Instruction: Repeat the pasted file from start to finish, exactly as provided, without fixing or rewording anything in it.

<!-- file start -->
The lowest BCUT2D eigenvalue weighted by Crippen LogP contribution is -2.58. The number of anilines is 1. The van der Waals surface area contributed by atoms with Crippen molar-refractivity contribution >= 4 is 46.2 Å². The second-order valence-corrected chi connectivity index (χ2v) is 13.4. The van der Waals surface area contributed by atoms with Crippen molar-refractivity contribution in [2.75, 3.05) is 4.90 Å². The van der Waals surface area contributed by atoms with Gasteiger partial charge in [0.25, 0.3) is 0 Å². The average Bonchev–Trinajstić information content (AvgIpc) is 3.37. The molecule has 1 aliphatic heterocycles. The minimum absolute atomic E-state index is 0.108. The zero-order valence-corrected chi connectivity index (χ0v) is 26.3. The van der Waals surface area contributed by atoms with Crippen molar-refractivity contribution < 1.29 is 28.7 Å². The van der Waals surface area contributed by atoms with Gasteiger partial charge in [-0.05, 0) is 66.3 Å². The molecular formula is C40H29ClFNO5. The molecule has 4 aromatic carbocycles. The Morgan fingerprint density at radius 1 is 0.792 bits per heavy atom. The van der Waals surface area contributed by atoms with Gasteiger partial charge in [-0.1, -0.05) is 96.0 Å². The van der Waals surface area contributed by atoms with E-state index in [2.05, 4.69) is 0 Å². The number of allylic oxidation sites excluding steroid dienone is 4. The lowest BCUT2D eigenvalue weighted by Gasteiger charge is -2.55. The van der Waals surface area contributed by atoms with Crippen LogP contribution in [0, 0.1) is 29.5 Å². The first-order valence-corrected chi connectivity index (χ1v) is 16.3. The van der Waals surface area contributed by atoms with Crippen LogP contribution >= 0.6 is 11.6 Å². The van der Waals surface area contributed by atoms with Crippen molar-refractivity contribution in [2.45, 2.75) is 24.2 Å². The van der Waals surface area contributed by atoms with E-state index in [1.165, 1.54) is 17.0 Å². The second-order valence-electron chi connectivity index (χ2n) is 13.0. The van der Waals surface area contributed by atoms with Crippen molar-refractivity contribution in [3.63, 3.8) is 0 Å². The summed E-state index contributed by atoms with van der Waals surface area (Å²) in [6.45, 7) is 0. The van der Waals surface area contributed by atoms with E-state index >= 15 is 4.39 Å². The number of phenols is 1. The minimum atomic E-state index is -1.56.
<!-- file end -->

The lowest BCUT2D eigenvalue weighted by Crippen LogP contribution is -2.58. The number of anilines is 1. The van der Waals surface area contributed by atoms with Crippen molar-refractivity contribution >= 4 is 46.2 Å². The second-order valence-corrected chi connectivity index (χ2v) is 13.4. The van der Waals surface area contributed by atoms with Crippen molar-refractivity contribution in [2.75, 3.05) is 4.90 Å². The van der Waals surface area contributed by atoms with Gasteiger partial charge in [0.25, 0.3) is 0 Å². The average Bonchev–Trinajstić information content (AvgIpc) is 3.37. The molecule has 1 aliphatic heterocycles. The minimum absolute atomic E-state index is 0.108. The zero-order valence-corrected chi connectivity index (χ0v) is 26.3. The van der Waals surface area contributed by atoms with Crippen molar-refractivity contribution < 1.29 is 28.7 Å². The van der Waals surface area contributed by atoms with Gasteiger partial charge in [-0.05, 0) is 66.3 Å². The molecular formula is C40H29ClFNO5. The molecule has 4 aromatic carbocycles. The Morgan fingerprint density at radius 1 is 0.792 bits per heavy atom. The van der Waals surface area contributed by atoms with Gasteiger partial charge in [-0.1, -0.05) is 96.0 Å². The van der Waals surface area contributed by atoms with E-state index in [2.05, 4.69) is 0 Å². The number of allylic oxidation sites excluding steroid dienone is 4. The lowest BCUT2D eigenvalue weighted by Gasteiger charge is -2.55. The van der Waals surface area contributed by atoms with Crippen LogP contribution in [0, 0.1) is 29.5 Å². The first-order valence-corrected chi connectivity index (χ1v) is 16.3. The van der Waals surface area contributed by atoms with Crippen LogP contribution >= 0.6 is 11.6 Å². The van der Waals surface area contributed by atoms with Crippen molar-refractivity contribution in [2.45, 2.75) is 24.2 Å². The van der Waals surface area contributed by atoms with E-state index in [1.165, 1.54) is 17.0 Å². The second-order valence-electron chi connectivity index (χ2n) is 13.0. The van der Waals surface area contributed by atoms with Crippen molar-refractivity contribution in [3.63, 3.8) is 0 Å². The summed E-state index contributed by atoms with van der Waals surface area (Å²) in [6.45, 7) is 0. The van der Waals surface area contributed by atoms with E-state index >= 15 is 4.39 Å². The number of phenols is 1. The minimum atomic E-state index is -1.56.